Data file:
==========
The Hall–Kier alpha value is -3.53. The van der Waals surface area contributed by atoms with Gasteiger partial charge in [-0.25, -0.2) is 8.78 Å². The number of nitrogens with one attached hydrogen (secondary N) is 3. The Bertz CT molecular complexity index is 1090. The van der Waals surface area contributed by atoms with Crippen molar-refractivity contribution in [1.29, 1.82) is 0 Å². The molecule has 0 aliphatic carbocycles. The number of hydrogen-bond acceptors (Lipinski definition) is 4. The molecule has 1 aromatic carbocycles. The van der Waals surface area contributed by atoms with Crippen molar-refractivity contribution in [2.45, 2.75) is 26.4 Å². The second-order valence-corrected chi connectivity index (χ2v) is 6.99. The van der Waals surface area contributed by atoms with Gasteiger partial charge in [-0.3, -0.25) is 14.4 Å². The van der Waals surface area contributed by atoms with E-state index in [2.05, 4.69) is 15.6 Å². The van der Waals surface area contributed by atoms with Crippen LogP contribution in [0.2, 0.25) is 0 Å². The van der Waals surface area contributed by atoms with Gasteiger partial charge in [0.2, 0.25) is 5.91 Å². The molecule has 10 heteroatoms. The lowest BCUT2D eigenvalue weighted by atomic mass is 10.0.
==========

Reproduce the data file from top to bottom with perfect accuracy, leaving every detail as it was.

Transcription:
The Hall–Kier alpha value is -3.53. The van der Waals surface area contributed by atoms with Gasteiger partial charge in [-0.25, -0.2) is 8.78 Å². The number of nitrogens with one attached hydrogen (secondary N) is 3. The Bertz CT molecular complexity index is 1090. The van der Waals surface area contributed by atoms with Crippen molar-refractivity contribution in [1.29, 1.82) is 0 Å². The molecule has 0 aliphatic carbocycles. The number of hydrogen-bond acceptors (Lipinski definition) is 4. The molecule has 1 aromatic carbocycles. The van der Waals surface area contributed by atoms with Crippen molar-refractivity contribution in [2.45, 2.75) is 26.4 Å². The second-order valence-corrected chi connectivity index (χ2v) is 6.99. The van der Waals surface area contributed by atoms with Gasteiger partial charge in [-0.3, -0.25) is 14.4 Å². The van der Waals surface area contributed by atoms with E-state index in [2.05, 4.69) is 15.6 Å². The van der Waals surface area contributed by atoms with Crippen LogP contribution in [0.2, 0.25) is 0 Å². The van der Waals surface area contributed by atoms with Gasteiger partial charge in [0.2, 0.25) is 5.91 Å². The molecule has 10 heteroatoms. The lowest BCUT2D eigenvalue weighted by atomic mass is 10.0.